Rails apps are often not threadsafe and usually aren't running in threadsafe mode
The typical way to deploy a Rails application is to deploy N instances for the N concurrent requests you want to be able to handle at the same time. On MRI, this is accomplished by simply launching N processes (perhaps with a few extra for wiggle room) that all contain the same application code and are fronted by some sort of balancing proxy. On JRuby, a single process is used, but we start up N JRuby instances inside a single JVM, simulating the multi-process model.
Rails 2.2 brought with it something called "threadsafe" mode. If you turned on "threadsafe", certain lazily-initialized data structures would be eagerly initialized, and various other concurrency-unfriendly parts of Rails were wrapped with appropriate synchronization. The result is that many Rails applications, properly written, can run as a single instance on JRuby and handle as much (or more) concurrent load as N instances.
We generally recommend getting your application "threadsafe", since in a much smaller memory footprint you can handle a tremendous number of concurrent requests. However, most JRuby deployment options still default to non-threadsafe "N instance" models. This often explains why a Rails application atop JRuby consumes way more memory out of the box than the same application atop MRI; you're comparing a whole cluster (JRuby's N instances in one VM) with one member of a cluster (MRI's model of process-per-instance).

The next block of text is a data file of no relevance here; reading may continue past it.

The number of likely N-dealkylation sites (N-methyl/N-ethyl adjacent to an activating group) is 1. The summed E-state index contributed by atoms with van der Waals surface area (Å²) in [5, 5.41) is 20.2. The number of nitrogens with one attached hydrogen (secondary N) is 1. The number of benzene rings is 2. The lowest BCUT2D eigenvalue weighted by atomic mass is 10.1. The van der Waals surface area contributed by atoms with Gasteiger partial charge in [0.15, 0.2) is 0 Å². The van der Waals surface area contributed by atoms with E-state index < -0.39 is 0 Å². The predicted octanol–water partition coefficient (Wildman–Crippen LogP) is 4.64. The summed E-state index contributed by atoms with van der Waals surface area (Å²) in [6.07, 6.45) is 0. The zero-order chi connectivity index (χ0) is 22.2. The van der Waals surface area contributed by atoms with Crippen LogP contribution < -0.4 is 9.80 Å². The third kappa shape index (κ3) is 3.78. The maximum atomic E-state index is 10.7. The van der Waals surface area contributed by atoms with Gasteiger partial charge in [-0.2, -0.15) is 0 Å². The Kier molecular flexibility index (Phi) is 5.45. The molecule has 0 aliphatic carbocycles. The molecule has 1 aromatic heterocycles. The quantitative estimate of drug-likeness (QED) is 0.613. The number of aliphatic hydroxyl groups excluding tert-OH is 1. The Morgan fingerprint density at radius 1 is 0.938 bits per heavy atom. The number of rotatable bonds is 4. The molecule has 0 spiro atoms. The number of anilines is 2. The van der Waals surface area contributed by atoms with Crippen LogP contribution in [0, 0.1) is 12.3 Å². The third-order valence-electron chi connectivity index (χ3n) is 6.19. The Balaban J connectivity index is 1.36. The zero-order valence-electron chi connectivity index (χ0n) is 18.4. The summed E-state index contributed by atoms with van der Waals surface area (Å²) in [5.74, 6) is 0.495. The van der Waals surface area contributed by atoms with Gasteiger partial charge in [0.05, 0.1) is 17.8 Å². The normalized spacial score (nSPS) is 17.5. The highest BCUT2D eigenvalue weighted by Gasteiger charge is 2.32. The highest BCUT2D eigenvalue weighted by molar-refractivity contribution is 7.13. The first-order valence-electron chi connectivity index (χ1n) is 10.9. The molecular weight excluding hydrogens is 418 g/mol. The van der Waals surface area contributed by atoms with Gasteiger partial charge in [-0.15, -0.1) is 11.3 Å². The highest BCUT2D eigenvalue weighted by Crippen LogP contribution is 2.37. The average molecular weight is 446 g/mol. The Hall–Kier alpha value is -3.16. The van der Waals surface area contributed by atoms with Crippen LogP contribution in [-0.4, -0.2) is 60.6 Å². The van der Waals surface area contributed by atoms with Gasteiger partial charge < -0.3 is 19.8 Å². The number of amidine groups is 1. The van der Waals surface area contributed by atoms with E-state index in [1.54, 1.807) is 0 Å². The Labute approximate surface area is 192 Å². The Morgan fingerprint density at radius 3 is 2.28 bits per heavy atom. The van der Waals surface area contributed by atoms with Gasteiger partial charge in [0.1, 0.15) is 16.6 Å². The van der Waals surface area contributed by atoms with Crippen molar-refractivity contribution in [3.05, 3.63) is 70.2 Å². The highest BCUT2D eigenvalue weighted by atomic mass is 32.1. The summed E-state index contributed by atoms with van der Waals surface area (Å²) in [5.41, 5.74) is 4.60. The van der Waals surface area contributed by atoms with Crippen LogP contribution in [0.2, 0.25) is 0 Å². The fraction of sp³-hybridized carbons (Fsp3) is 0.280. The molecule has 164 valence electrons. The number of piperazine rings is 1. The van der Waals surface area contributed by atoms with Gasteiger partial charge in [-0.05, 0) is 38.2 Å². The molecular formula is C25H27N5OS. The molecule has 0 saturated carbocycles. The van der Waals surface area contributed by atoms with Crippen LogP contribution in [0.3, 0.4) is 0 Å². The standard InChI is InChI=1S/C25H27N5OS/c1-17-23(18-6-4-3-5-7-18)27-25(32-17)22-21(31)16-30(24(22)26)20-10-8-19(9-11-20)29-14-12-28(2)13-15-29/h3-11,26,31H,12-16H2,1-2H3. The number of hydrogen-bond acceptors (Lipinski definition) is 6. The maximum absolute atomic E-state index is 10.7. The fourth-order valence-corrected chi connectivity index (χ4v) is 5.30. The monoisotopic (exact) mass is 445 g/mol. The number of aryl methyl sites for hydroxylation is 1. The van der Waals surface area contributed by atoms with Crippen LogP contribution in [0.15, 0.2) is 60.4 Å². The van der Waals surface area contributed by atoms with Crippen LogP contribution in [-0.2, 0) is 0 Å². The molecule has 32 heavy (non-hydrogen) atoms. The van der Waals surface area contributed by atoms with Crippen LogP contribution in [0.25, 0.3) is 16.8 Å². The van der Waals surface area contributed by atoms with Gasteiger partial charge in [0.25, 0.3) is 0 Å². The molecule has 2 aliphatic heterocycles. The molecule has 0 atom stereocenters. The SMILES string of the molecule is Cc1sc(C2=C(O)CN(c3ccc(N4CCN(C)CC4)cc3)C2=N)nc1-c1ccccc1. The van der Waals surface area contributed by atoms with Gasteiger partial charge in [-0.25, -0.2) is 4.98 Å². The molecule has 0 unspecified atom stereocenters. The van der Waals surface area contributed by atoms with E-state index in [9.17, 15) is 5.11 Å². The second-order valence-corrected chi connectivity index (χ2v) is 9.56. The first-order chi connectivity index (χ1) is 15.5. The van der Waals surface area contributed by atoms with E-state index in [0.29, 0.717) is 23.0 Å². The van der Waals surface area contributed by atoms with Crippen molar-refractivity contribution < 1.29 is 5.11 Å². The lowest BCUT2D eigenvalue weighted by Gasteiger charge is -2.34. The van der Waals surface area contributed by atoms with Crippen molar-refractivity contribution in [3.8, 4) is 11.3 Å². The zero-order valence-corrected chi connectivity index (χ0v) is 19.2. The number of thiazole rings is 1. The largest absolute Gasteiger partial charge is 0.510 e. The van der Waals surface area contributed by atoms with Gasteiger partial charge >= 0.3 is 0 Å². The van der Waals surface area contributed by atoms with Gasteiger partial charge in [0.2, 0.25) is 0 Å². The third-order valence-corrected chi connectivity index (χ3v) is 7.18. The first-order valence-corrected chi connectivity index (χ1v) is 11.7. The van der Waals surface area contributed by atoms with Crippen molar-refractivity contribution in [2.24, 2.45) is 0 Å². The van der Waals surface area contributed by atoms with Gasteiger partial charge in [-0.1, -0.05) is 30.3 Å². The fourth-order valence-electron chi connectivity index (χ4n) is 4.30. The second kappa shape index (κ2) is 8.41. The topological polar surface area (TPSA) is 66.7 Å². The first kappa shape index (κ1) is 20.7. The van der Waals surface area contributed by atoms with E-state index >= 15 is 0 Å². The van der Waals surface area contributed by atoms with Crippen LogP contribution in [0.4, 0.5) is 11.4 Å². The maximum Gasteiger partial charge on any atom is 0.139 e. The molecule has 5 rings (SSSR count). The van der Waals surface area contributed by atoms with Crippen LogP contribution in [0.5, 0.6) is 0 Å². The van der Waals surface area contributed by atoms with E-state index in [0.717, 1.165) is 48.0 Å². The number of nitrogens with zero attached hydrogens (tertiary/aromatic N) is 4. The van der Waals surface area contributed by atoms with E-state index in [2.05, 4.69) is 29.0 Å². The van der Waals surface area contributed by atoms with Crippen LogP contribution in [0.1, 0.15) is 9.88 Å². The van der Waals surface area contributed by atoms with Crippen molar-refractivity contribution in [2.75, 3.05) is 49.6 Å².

The long term way to reduce memory here is to make your application threadsafe and run it in that mode. Barring that, you can usually (using server-specific flags) specify how many JRuby instances (min and max) should be launched. For example, if you never need to handle more than one concurrent request, you may only ever need to launch one JRuby instance.
The JVM does not GC anonymous classes by default
The JVM, being primarily designed for a non-dynamic language, does not attempt to garbage-collect anonymous classes created at runtime, unless you change from the default GC algorithm to the CMS GC. Adding the following options to the
JRUBY_OPTS environment variable will greatly improve garbage collection of anonymous classes:
UseConcMarkSweepGC do not eliminate the leak, it may be advantageous to refactor your code in order to produce few or no anonymous classes at runtime.
JRuby's more OO
Because JRuby is written mostly in Java (rather than C), the entirety of the JRuby runtime is implemented in a very typical object-oriented way. This makes it a more approachable codebase, but all that composition can have a memory cost when compared to flat, dumb C structs that are only as large as their contents. Better abstractions often cost memory (or performance).
We try as much as possible to avoid excessive object size, but some of this difference is unavoidable.
JRuby's not perfect!
There are certainly areas where JRuby might use more memory simply because parts of JRuby have not yet been optimized for memory use or because there's a bug causing us to use too much memory (or worse, to leak memory in hard or soft ways). If you run into such a situation and none of the above remedies seems to help, you should report it as a bug at http://bugs.jruby.org.